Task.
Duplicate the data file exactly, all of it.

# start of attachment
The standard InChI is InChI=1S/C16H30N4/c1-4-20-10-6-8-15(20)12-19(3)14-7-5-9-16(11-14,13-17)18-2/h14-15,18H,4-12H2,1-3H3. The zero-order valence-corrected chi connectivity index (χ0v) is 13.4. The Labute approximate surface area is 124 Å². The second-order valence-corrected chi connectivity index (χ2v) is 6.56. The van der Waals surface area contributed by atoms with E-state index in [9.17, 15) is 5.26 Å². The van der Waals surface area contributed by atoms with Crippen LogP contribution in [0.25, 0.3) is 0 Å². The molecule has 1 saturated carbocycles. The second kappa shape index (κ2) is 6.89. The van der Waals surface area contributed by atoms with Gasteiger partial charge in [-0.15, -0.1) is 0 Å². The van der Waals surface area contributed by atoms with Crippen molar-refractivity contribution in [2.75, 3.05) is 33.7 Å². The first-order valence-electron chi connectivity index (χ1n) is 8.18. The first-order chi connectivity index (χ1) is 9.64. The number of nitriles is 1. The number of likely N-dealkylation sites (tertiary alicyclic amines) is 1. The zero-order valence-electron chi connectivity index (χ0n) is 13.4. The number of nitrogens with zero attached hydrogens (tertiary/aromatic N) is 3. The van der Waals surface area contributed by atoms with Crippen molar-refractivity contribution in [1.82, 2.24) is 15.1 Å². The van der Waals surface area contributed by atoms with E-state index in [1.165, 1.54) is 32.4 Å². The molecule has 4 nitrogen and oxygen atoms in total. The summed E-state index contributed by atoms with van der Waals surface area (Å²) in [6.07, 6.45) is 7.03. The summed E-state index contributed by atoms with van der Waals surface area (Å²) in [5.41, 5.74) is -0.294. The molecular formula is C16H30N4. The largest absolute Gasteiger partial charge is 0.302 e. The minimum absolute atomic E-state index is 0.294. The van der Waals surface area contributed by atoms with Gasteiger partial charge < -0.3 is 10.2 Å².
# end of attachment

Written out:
The standard InChI is InChI=1S/C16H30N4/c1-4-20-10-6-8-15(20)12-19(3)14-7-5-9-16(11-14,13-17)18-2/h14-15,18H,4-12H2,1-3H3. The zero-order valence-corrected chi connectivity index (χ0v) is 13.4. The Labute approximate surface area is 124 Å². The second-order valence-corrected chi connectivity index (χ2v) is 6.56. The van der Waals surface area contributed by atoms with E-state index in [9.17, 15) is 5.26 Å². The van der Waals surface area contributed by atoms with Crippen LogP contribution in [0.25, 0.3) is 0 Å². The molecule has 1 saturated carbocycles. The second kappa shape index (κ2) is 6.89. The van der Waals surface area contributed by atoms with Gasteiger partial charge in [-0.15, -0.1) is 0 Å². The van der Waals surface area contributed by atoms with Crippen molar-refractivity contribution in [2.75, 3.05) is 33.7 Å². The first-order valence-electron chi connectivity index (χ1n) is 8.18. The first-order chi connectivity index (χ1) is 9.64. The number of nitriles is 1. The number of likely N-dealkylation sites (tertiary alicyclic amines) is 1. The zero-order valence-electron chi connectivity index (χ0n) is 13.4. The number of nitrogens with zero attached hydrogens (tertiary/aromatic N) is 3. The van der Waals surface area contributed by atoms with Crippen molar-refractivity contribution in [1.82, 2.24) is 15.1 Å². The van der Waals surface area contributed by atoms with E-state index in [1.165, 1.54) is 32.4 Å². The molecule has 4 nitrogen and oxygen atoms in total. The summed E-state index contributed by atoms with van der Waals surface area (Å²) in [6.07, 6.45) is 7.03. The summed E-state index contributed by atoms with van der Waals surface area (Å²) in [5.41, 5.74) is -0.294. The molecular formula is C16H30N4. The largest absolute Gasteiger partial charge is 0.302 e. The minimum absolute atomic E-state index is 0.294. The van der Waals surface area contributed by atoms with Gasteiger partial charge < -0.3 is 10.2 Å².